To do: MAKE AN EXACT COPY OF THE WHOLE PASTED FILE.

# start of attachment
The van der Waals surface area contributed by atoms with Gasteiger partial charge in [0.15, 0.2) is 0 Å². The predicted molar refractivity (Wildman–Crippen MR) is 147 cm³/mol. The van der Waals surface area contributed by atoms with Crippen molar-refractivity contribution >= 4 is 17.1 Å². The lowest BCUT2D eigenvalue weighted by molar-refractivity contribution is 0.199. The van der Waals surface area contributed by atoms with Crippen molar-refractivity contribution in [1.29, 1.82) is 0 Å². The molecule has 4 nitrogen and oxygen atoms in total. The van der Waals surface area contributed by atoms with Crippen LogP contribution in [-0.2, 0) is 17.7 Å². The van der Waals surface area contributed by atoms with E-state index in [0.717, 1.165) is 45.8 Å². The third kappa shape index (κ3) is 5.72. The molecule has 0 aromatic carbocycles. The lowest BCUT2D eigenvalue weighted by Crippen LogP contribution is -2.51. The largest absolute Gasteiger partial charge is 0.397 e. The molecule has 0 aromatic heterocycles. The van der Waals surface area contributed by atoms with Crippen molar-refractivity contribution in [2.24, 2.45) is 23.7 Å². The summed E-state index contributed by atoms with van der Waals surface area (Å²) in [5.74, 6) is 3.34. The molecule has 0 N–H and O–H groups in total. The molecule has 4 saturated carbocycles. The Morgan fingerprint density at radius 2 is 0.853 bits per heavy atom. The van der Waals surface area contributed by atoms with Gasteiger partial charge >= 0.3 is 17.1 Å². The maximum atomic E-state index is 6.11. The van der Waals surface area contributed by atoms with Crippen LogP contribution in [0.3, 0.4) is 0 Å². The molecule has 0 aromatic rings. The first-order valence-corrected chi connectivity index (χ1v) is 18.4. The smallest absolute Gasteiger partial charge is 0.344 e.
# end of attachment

The van der Waals surface area contributed by atoms with Gasteiger partial charge in [0.15, 0.2) is 0 Å². The predicted molar refractivity (Wildman–Crippen MR) is 147 cm³/mol. The van der Waals surface area contributed by atoms with Crippen molar-refractivity contribution >= 4 is 17.1 Å². The lowest BCUT2D eigenvalue weighted by molar-refractivity contribution is 0.199. The van der Waals surface area contributed by atoms with Crippen molar-refractivity contribution in [1.29, 1.82) is 0 Å². The molecule has 4 nitrogen and oxygen atoms in total. The van der Waals surface area contributed by atoms with Crippen LogP contribution in [-0.2, 0) is 17.7 Å². The van der Waals surface area contributed by atoms with E-state index in [0.717, 1.165) is 45.8 Å². The third kappa shape index (κ3) is 5.72. The molecule has 0 aromatic carbocycles. The lowest BCUT2D eigenvalue weighted by Crippen LogP contribution is -2.51. The largest absolute Gasteiger partial charge is 0.397 e. The molecule has 0 aromatic heterocycles. The van der Waals surface area contributed by atoms with Crippen molar-refractivity contribution in [2.24, 2.45) is 23.7 Å². The summed E-state index contributed by atoms with van der Waals surface area (Å²) in [5.74, 6) is 3.34. The molecule has 0 N–H and O–H groups in total. The molecule has 4 saturated carbocycles. The Morgan fingerprint density at radius 2 is 0.853 bits per heavy atom. The van der Waals surface area contributed by atoms with Gasteiger partial charge >= 0.3 is 17.1 Å². The maximum atomic E-state index is 6.11. The van der Waals surface area contributed by atoms with Crippen LogP contribution in [0.3, 0.4) is 0 Å². The molecule has 0 aromatic rings. The first-order valence-corrected chi connectivity index (χ1v) is 18.4. The smallest absolute Gasteiger partial charge is 0.344 e.